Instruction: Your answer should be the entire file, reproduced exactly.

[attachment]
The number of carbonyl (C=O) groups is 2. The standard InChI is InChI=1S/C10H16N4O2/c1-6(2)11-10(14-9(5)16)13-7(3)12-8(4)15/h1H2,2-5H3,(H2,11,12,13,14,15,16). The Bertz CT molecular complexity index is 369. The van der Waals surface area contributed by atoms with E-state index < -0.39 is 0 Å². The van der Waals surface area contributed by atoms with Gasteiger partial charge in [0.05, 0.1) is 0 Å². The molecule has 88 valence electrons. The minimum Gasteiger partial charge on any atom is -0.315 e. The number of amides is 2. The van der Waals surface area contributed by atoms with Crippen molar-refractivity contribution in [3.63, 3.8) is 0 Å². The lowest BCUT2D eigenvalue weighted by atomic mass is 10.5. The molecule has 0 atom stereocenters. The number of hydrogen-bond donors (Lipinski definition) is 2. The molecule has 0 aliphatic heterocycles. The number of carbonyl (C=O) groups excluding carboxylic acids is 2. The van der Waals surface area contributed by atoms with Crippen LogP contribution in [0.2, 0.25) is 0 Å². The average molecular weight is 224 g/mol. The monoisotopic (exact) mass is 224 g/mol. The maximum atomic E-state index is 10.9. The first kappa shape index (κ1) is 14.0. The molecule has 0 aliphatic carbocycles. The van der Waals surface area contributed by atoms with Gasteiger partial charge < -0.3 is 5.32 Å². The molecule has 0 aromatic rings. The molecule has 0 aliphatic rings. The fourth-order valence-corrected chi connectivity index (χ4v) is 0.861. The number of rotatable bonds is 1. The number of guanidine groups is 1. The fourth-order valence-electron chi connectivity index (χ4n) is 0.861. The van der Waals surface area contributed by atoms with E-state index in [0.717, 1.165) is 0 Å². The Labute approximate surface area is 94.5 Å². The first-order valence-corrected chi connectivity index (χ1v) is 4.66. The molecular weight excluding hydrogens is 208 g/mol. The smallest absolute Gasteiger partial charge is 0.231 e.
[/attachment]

The number of carbonyl (C=O) groups is 2. The standard InChI is InChI=1S/C10H16N4O2/c1-6(2)11-10(14-9(5)16)13-7(3)12-8(4)15/h1H2,2-5H3,(H2,11,12,13,14,15,16). The Bertz CT molecular complexity index is 369. The van der Waals surface area contributed by atoms with E-state index < -0.39 is 0 Å². The van der Waals surface area contributed by atoms with Gasteiger partial charge in [0.05, 0.1) is 0 Å². The molecule has 88 valence electrons. The minimum Gasteiger partial charge on any atom is -0.315 e. The number of amides is 2. The van der Waals surface area contributed by atoms with Crippen molar-refractivity contribution in [3.63, 3.8) is 0 Å². The lowest BCUT2D eigenvalue weighted by atomic mass is 10.5. The molecule has 0 atom stereocenters. The number of hydrogen-bond donors (Lipinski definition) is 2. The molecule has 0 aliphatic heterocycles. The number of carbonyl (C=O) groups excluding carboxylic acids is 2. The van der Waals surface area contributed by atoms with Crippen LogP contribution in [0.2, 0.25) is 0 Å². The average molecular weight is 224 g/mol. The monoisotopic (exact) mass is 224 g/mol. The maximum atomic E-state index is 10.9. The first kappa shape index (κ1) is 14.0. The molecule has 0 aliphatic carbocycles. The van der Waals surface area contributed by atoms with Gasteiger partial charge < -0.3 is 5.32 Å². The molecule has 0 aromatic rings. The molecule has 0 aliphatic rings. The fourth-order valence-corrected chi connectivity index (χ4v) is 0.861. The number of rotatable bonds is 1. The number of guanidine groups is 1. The fourth-order valence-electron chi connectivity index (χ4n) is 0.861. The van der Waals surface area contributed by atoms with E-state index in [0.717, 1.165) is 0 Å². The Labute approximate surface area is 94.5 Å². The first-order valence-corrected chi connectivity index (χ1v) is 4.66. The molecular weight excluding hydrogens is 208 g/mol. The smallest absolute Gasteiger partial charge is 0.231 e.